comment


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comment

[′käm‚ent]
(computer science)
An expression identifying or explaining one or more steps in a routine, which has no effect on execution of the routine.

comment

(programming)
(Or "remark") Explanatory text embedded in program source (or less often data) intended to help human readers understand it.

Code completely without comments is often hard to read, but code with too many comments is also bad, especially if the comments are not kept up-to-date with changes to the code. Too much commenting may mean that the code is over-complicated. A good rule is to comment everything that needs it but write code that doesn't need much of it. Comments that explain __why__ something is done and how the code relates to its environment are useful.

A particularly irksome form of over-commenting explains exactly what each statement does, even when it is obvious to any reasonably competant programmer, e.g.

/* Open the input file */ infd = open(input_file, O_RDONLY);

comments

Lines of documentation in program source code and batch file scripts. Comments, also called "remarks," are words or symbols that identify a line or a group of lines as text that is not to be compiled or executed.

Comment Quality
The bottom line is that most programmers hate to document, and the quality of the documentation ranges from the ridiculous to the sublime (rarely sublime). The quality of the comments goes a long way in determining the ease with which a program can be changed, not only by other programmers, but also by the original programmer. See obfuscator and comment out.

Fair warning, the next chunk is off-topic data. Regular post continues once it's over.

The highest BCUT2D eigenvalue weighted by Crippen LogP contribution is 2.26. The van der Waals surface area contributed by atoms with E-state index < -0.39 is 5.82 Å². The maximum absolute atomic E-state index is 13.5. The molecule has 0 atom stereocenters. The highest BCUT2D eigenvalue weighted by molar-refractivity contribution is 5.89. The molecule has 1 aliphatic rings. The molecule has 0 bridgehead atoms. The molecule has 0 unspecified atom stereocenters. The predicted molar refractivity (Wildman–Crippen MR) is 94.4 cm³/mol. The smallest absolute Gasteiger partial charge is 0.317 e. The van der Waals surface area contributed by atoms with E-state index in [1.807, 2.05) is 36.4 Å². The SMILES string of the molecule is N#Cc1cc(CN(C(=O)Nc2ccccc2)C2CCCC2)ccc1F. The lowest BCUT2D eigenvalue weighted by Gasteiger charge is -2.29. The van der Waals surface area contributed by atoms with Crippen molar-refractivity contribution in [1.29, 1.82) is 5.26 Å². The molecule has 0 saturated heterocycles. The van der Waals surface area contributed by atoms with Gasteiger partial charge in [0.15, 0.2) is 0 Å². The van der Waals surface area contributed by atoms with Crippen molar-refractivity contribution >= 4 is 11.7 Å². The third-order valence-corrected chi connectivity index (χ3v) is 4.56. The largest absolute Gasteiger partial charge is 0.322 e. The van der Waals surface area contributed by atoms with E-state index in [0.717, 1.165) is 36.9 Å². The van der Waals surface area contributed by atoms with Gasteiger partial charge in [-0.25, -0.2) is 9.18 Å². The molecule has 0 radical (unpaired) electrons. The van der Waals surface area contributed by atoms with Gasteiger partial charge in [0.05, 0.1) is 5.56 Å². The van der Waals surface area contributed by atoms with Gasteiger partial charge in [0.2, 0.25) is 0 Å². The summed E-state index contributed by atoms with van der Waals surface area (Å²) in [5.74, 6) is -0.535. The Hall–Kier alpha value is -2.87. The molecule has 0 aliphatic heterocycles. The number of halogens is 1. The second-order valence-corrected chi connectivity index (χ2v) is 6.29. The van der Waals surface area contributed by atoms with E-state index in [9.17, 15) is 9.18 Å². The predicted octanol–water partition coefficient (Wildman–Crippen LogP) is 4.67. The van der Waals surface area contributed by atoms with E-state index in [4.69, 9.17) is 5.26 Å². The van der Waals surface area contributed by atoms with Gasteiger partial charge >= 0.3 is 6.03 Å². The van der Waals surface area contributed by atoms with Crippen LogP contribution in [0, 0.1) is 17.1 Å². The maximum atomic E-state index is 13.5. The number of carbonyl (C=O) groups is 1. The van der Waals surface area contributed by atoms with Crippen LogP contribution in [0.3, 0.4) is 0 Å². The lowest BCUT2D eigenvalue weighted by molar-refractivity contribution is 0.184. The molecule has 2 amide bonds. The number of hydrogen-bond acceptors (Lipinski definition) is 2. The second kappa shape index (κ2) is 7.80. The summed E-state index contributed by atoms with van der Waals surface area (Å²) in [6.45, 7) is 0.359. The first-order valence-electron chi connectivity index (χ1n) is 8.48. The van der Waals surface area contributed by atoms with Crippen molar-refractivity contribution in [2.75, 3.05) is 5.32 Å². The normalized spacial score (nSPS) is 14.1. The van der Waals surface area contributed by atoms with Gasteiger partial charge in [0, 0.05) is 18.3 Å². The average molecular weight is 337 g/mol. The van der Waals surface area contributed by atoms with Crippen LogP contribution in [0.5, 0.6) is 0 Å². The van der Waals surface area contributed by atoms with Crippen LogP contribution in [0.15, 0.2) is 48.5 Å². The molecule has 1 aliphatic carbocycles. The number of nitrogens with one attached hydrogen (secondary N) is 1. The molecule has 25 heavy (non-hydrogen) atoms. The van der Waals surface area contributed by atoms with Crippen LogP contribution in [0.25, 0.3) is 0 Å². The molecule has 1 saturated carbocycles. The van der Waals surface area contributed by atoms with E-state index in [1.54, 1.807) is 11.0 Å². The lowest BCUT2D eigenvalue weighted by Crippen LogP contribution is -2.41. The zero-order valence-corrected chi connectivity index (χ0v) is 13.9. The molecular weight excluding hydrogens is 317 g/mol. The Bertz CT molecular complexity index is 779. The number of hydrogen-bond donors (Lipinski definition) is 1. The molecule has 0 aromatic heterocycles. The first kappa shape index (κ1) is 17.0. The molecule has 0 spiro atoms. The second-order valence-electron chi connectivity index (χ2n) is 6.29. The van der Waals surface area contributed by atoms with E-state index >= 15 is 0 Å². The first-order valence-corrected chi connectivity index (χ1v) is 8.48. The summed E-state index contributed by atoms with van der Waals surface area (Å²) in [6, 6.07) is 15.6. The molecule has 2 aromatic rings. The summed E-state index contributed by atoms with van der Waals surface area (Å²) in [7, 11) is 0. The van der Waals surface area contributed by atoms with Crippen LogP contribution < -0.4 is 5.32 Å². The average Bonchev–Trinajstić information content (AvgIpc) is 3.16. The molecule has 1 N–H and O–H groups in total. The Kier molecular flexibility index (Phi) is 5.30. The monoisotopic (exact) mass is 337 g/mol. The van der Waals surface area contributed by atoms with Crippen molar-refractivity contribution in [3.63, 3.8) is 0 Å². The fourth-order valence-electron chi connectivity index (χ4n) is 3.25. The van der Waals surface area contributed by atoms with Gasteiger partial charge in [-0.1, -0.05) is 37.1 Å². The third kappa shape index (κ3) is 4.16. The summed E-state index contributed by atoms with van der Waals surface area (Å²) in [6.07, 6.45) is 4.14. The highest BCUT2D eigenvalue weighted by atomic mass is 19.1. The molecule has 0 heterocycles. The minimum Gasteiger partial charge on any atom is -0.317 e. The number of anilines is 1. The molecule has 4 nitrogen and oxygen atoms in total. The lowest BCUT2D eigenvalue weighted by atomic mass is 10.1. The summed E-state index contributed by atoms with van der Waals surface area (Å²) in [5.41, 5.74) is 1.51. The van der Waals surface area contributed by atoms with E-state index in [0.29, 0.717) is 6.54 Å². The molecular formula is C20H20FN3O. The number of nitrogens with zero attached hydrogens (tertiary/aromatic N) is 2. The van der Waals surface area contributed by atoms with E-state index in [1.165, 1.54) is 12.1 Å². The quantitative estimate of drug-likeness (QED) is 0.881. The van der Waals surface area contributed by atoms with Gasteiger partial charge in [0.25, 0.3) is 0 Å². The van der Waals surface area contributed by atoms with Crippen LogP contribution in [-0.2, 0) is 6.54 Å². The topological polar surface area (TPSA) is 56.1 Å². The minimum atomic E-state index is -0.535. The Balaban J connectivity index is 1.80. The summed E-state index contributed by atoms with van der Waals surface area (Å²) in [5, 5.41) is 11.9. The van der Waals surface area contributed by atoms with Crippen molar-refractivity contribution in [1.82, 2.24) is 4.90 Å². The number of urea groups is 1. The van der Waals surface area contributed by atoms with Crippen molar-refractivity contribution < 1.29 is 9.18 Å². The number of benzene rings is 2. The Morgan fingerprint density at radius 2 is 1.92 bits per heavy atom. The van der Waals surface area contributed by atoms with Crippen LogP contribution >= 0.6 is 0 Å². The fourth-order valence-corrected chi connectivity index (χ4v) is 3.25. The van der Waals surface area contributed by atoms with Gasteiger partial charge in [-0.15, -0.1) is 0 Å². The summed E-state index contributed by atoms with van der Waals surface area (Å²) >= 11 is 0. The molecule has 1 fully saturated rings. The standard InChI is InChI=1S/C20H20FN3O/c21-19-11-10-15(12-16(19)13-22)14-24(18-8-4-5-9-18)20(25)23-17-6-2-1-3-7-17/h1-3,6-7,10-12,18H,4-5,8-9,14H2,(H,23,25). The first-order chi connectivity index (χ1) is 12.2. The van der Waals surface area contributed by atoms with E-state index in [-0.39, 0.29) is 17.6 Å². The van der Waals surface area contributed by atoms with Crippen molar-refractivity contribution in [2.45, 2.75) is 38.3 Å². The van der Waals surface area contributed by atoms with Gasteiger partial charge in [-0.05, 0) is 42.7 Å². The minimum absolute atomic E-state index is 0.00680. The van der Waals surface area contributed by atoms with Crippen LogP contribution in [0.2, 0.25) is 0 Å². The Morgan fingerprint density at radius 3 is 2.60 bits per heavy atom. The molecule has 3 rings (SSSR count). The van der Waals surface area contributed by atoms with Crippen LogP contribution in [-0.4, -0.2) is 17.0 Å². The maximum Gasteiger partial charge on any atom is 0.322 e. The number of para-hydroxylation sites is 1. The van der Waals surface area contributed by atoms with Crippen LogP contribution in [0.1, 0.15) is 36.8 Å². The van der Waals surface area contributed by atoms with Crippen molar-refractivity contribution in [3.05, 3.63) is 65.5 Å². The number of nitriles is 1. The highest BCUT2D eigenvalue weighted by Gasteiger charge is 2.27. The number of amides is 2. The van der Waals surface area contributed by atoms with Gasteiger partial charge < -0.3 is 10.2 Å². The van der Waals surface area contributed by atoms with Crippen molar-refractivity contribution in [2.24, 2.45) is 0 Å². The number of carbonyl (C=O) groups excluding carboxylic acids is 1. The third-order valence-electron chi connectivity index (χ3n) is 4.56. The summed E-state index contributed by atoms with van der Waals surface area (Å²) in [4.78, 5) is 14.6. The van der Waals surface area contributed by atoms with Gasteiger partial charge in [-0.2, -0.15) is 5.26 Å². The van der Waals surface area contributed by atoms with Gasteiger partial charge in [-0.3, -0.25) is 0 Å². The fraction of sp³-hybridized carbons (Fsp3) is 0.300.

Sample Codes for Comments/Remarks
When several lines of comments are used, the start and stop symbols for multi-line comments eliminate having to enter a code on each line.
References in classic literature ?
"That Beecher certainly was slick," commented Professor Bumper when they were ready to start.
"Which," Powell again commented to me earnestly, "was a lie .
"That was nearly thirty years ago," commented his wife crisply, "and Rose's got so used to being bossed around by Martin that she'll find it ain't so easy to go ahead on her own."
So they say "no comment" or refuse to pick up calls or messages as a way of refusing to answer a journalist's questions.However, the "no comment" or refusal to talk to a journalist is a comment in itself, though the person may wish to say nothing.
Consider the following cases:Journalist: Governor, how long have you been paying suppliers for goods not delivered?Governor: No comment.Journalist: Do you approve the caning of students?Headmaster: I've nothing to say on this matter.
names take the power of the opportunity to comment on agency rulemakings
parties with opportunity to comment on proposed rules (7) and then
In the past, a note or comment appeared as a small yellow rectangle that resembled a Post-it Note.
The Comment tools on the Review tab of the Ribbon apply to the new threaded comments.
"This year's comment volume dwarfed that and our analysis highlights the relative ease with which online commenting systems allow groups and individuals to mount large-scale campaigns for public policies.
The comment process for net neutrality has been the cause of significant controversy over the course of the net neutrality debate.
Reader: Despite the R-G's good intentions, Civil Comments is a very poor attempt at a solution.